This might be the first feature I’ve ever written where I honestly did not have my mind made up. I mean, as a woman, a feminist, and a married person, obviously, I have pertinent back story (and no, we’re not getting into it here). But even after spending months reporting this, interviewing tons of different researchers and regular women, I have not found a good answer to the question I explore in this new investigation, out now in the December issue of Marie Claire: Do we need a female equivalent of Viagra? 

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The Passion Project [MORE, November 2014]

I have a fun coverlined feature in the November issue of MORE Magazine, which has long been one of my very favorite places to write. (Lots of previous MORE bylines in the career and fitness sections of my portfolio.)

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The $15 Test That Could Save Your Baby [YAHOO Parenting]

After my article about Violet was published in Parade this summer, I received so many amazing letters from parents of CCHD children and from several adult CCHD survivors. I read and saved every email (yes, even if I didn’t have time to respond to you personally) because it meant so much to have these total strangers reaching out to say “I’ve been where you are.”

Then I got an email from Annie Kersch, who was writing to say “I’m there, right now.” And also: “How can we make sure this stops happening?” Because her daughter Ari also did not receive a pulse ox test at birth — which meant she became dangerously and horrifically ill before her heart defect was discovered. Annie is committed to raising awareness about the importance of pulse oximetry screening (as well as improving prenatal detection of congenital heart defects), so I knew I had to tell her story. I’m so pleased that this piece is now live on the new (and very cool!) Yahoo Parenting.

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Wanna Work For Me? (Part-Time Writer’s Assistant Needed)

UPDATE: This position has been filled! Thank you so much to everyone who applied. 

This idea has been brewing for awhile, but something about this week has inspired me to make it happen. Maybe it’s that back-to-school energy that still inspires me to buy new pens and notebooks every September; maybe it’s that this month marks my ninth year as a freelance writer (here’s my origin story, if you haven’t read it).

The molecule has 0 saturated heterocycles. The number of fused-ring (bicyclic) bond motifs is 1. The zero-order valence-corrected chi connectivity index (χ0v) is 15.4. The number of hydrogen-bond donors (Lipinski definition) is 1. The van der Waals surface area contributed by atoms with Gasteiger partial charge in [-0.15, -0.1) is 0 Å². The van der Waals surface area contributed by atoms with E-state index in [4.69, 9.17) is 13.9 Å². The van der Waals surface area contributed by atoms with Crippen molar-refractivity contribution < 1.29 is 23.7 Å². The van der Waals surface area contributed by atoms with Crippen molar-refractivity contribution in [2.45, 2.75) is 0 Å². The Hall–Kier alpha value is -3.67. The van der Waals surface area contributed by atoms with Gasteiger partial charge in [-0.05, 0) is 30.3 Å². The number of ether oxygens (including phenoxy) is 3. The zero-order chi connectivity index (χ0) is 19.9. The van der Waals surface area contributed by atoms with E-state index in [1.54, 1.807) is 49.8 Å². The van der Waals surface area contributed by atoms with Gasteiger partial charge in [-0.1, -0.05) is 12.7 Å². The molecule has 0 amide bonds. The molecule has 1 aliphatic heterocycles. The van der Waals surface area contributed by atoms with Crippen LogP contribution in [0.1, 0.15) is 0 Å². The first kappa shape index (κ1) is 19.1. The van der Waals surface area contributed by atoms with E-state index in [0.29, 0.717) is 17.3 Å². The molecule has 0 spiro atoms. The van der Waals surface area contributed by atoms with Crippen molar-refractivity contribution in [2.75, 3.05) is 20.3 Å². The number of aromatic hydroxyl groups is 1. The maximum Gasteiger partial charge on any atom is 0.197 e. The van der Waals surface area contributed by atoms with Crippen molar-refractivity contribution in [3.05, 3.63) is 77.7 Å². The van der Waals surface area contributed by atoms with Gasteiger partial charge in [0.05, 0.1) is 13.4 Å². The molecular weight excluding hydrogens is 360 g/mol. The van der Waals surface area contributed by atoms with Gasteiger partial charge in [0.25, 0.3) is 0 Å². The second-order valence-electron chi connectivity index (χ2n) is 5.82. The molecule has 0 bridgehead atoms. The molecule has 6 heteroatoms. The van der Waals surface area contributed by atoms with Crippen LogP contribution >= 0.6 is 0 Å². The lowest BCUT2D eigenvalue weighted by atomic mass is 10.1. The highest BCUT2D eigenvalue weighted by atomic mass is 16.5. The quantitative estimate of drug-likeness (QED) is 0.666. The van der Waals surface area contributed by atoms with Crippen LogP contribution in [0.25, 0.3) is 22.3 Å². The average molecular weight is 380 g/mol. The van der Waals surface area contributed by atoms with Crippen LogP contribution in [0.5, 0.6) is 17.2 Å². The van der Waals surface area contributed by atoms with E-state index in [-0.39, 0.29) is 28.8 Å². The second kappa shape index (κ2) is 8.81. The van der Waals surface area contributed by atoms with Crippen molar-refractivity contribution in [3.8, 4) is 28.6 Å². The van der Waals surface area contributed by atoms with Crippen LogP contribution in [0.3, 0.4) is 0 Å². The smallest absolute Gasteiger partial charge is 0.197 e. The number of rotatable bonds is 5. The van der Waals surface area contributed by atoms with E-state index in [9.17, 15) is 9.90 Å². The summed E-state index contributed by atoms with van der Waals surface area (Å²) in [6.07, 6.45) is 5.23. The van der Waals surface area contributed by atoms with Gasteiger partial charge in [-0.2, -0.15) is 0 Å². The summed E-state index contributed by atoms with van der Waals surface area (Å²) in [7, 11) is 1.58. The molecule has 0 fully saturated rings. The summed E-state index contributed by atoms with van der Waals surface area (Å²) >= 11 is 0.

Or maybe it’s just that I’ve been busy out of my gourd this week, and realizing how much more efficient I could be at everything if I had somebody helping me make the sausage over here. Whatever the inspiration, I’ve decided that I need some consistent help with admin, story research, and really, a whole long list of things that keep silently shuffling forward on my to do list without ever getting accomplished because I need a second brain and more hours in the week in order to accomplish them all.

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Saving The Smallest Hearts [Parade, August 2014]

I wrote the first draft of this essay quite soon after we came home from Violet’s first (22 day) hospital admission. Our life had just exploded, everything was raw, and I was filled with questions. My (excellent, patient, compassionate) midwife and Violet’s (excellent, patient, compassionate) team of doctors were endlessly kind about my questions. But they didn’t have all the answers. And during a time like that, people are quick to tell you when there’s no fruit there — you need to focus on moving forward, on being strong for what is and what’s next. They are right and I have tried hard to do that. But trying to understand why your baby’s heart didn’t develop correctly isn’t like trying to understand why your ex-boyfriend stopped calling. It’s a big, never-ending question with a million answers (depending on your faith or lack thereof) and also no answers — at least not scientific ones, at least not yet.

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Heavy & Healthy [Marie Claire, August 2014]

Getting back to my roots here, with a new feature for the August issue of Marie Claire that asks: Can you be heavy and healthy?

Longtime blog readers know that my gut response on this would be yes — but it turns out there is a decent amount of science to support that idea. Of course this is a pretty controversial claim, so let’s go over some ground rules right now:

  • No, I am not saying that every overweight person is healthy (or vice versa).
  • No, I am not saying that every thin person is unhealthy (or vice versa).